(Spring comes to the fields along Thickety Road)
Monday’s unseasonably warm weather was just perfect for my evening commute home after work. It currently seems that we skipped spring and jumped right into summer with our temps being in the mid to upper 80’s the last few days. Of course, this is bad for the fruit trees and farmers as it will bring about early budding and then damage will occur to the fruit crops when the late-spring frosts occur. In fact, we are headed toward a return to more seasonal weather this Thursday when the highs are predicted to be in the 60’s.
We’ll cross that bridge when we get to it. Yesterday’s ride, after an unpleasant start, was excellent and well worth holding onto for a little longer. My work flow yesterday allowed me to get out and hit the road home just before the end of day work traffic began filling up the local roads. I had a good start from the office and enjoyed the “warm up” spin past the Waynesville Recreation Department and onto Howell Mill Road.
After turning northeast on business 23, a split dual lane highway with a nicely done median of trees, shrubs, and flowers, I had started the short climb to the top of the first hill I negotiate. Traffic was moderately heavy by that time with people rushing home to work. I was riding my usual 2 to 3 feet from the right hand side curb. Given that two lanes run east and 2 lanes run west, traffic was not being impeded by me and was zipping right along.
All of a sudden, this car in the inside lane, having absolutely nothing to do with me or my movement, pulls alongside and the passenger in the front seat, yells out at me to “go ride on a damn track.” The car then sped off. I should be used to this by now but the idiocy of these interactions still gets under my skin. I did manage to avoid responding with the “one finger salute” or by yelling something equally stupid back at the guy. Still, it was an irritating moment in the ride that I would soon pay for as I continued on my commute.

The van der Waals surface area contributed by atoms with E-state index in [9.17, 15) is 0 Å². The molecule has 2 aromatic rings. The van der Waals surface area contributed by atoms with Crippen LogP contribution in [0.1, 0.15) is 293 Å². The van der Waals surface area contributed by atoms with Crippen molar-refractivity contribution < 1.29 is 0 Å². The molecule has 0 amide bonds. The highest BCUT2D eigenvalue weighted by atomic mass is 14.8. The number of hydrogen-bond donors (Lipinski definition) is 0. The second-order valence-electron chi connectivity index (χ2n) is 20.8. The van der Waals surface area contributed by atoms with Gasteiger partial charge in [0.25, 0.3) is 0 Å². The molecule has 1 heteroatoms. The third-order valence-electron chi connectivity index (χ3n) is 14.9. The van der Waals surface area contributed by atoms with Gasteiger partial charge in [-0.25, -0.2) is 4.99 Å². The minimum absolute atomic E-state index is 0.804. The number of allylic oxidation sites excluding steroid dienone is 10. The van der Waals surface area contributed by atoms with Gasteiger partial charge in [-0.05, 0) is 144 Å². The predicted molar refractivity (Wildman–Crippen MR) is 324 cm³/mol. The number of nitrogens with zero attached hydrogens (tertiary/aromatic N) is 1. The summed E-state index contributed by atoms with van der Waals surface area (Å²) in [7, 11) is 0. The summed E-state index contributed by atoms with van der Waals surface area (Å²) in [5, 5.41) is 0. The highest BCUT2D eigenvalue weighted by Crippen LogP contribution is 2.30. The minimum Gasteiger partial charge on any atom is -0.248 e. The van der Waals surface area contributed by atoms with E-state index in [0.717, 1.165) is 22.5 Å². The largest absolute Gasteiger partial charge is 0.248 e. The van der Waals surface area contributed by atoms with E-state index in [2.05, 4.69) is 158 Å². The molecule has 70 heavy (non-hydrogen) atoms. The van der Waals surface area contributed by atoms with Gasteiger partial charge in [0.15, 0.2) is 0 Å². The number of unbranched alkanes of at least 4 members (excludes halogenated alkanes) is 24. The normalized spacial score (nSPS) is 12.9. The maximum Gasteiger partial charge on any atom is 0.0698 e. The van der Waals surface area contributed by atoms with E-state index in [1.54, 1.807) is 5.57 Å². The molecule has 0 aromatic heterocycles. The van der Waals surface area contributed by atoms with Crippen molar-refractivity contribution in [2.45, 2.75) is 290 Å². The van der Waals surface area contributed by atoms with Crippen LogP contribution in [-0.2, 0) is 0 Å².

After topping the hill and dropping down through one of the busier intersections in Haywood County, I proceeded down NC 209. This stretch is mostly flat with a small climb that occurs just before you drop down to the Pigeon River. This section of road normally has a nice wide gutter that I can enjoy without having to be in traffic. However, winter debris still populates the gutter so riding closer to traffic is pretty much mandated here.
I soon realized that my quads were feeling heavy and I was enjoying the ride less. It took me just a moment to realize that, although I had not responded outwardly to the interaction with the jerk, I was still pretty much seething inside as I rode along. Without realizing it, I had picked up my pace and was burning more energy than I needed to do at that point. I was only about 5 miles into a 24 mile ride. My planned route home this date included a decent climb that would require me to me have my energy levels up to snuff. I really didn’t need to burn myself out while expending negative energy thinking about what had just happened.
As I tried to get my thoughts under control and bring my focus back to the bike, I turned onto Richland Creek Road, which runs along the Pigeon River for a mile or so. This two lane road is fairly lightly travelled even at the end of the work day. The N.C. DOT has just replaced a bridge over the river and improved the pavement in that area. As I was crossing the bridge, I thought I saw a knife laying in the roadway. I turned around and circled the object. Sure enough, someone had dropped their Swiss Army-like knife. It had several tools on it and even more bumps and dents from having bounced on the road and probably having been run over a couple of times. I thought about popping it into my tool kit for further examination later but decided that karma might appreciate me leaving it for someone else that had a need for it. I placed it on the bridge railing where it might more easily be seen. It will be interesting to see if it is there on my next trip along that road.